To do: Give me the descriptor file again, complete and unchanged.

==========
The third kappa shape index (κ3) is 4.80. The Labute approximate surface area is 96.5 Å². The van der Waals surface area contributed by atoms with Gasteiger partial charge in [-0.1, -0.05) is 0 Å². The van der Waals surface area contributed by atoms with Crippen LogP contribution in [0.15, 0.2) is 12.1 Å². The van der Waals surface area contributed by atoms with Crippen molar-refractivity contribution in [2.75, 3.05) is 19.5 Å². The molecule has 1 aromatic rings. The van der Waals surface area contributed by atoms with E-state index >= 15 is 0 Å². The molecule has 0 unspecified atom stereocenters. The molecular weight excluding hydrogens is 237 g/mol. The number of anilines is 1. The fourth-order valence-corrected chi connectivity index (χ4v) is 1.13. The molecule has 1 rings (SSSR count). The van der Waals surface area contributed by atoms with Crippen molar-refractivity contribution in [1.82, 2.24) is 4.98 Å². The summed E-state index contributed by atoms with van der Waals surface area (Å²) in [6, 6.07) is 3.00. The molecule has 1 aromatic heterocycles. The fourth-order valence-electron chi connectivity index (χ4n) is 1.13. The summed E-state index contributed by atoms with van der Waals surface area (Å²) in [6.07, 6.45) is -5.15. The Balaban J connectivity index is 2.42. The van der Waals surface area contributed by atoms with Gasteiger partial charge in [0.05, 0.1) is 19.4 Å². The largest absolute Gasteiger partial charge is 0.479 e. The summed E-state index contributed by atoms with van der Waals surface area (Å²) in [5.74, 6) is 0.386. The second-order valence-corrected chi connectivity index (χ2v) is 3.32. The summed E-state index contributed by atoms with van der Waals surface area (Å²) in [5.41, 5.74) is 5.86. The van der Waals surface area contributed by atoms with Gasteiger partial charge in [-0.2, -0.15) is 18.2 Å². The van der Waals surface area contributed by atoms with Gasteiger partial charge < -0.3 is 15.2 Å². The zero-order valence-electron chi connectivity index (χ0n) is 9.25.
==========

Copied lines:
The third kappa shape index (κ3) is 4.80. The Labute approximate surface area is 96.5 Å². The van der Waals surface area contributed by atoms with Gasteiger partial charge in [-0.1, -0.05) is 0 Å². The van der Waals surface area contributed by atoms with Crippen LogP contribution in [0.15, 0.2) is 12.1 Å². The van der Waals surface area contributed by atoms with Crippen molar-refractivity contribution in [2.75, 3.05) is 19.5 Å². The molecule has 1 aromatic rings. The van der Waals surface area contributed by atoms with E-state index >= 15 is 0 Å². The molecule has 0 unspecified atom stereocenters. The molecular weight excluding hydrogens is 237 g/mol. The number of anilines is 1. The fourth-order valence-corrected chi connectivity index (χ4v) is 1.13. The molecule has 1 rings (SSSR count). The van der Waals surface area contributed by atoms with Crippen molar-refractivity contribution in [1.82, 2.24) is 4.98 Å². The summed E-state index contributed by atoms with van der Waals surface area (Å²) in [6, 6.07) is 3.00. The molecule has 1 aromatic heterocycles. The fourth-order valence-electron chi connectivity index (χ4n) is 1.13. The summed E-state index contributed by atoms with van der Waals surface area (Å²) in [6.07, 6.45) is -5.15. The Balaban J connectivity index is 2.42. The van der Waals surface area contributed by atoms with Gasteiger partial charge in [0.05, 0.1) is 19.4 Å². The largest absolute Gasteiger partial charge is 0.479 e. The summed E-state index contributed by atoms with van der Waals surface area (Å²) in [5.74, 6) is 0.386. The second-order valence-corrected chi connectivity index (χ2v) is 3.32. The summed E-state index contributed by atoms with van der Waals surface area (Å²) in [5.41, 5.74) is 5.86. The van der Waals surface area contributed by atoms with Gasteiger partial charge in [-0.2, -0.15) is 18.2 Å². The van der Waals surface area contributed by atoms with Gasteiger partial charge < -0.3 is 15.2 Å². The zero-order valence-electron chi connectivity index (χ0n) is 9.25.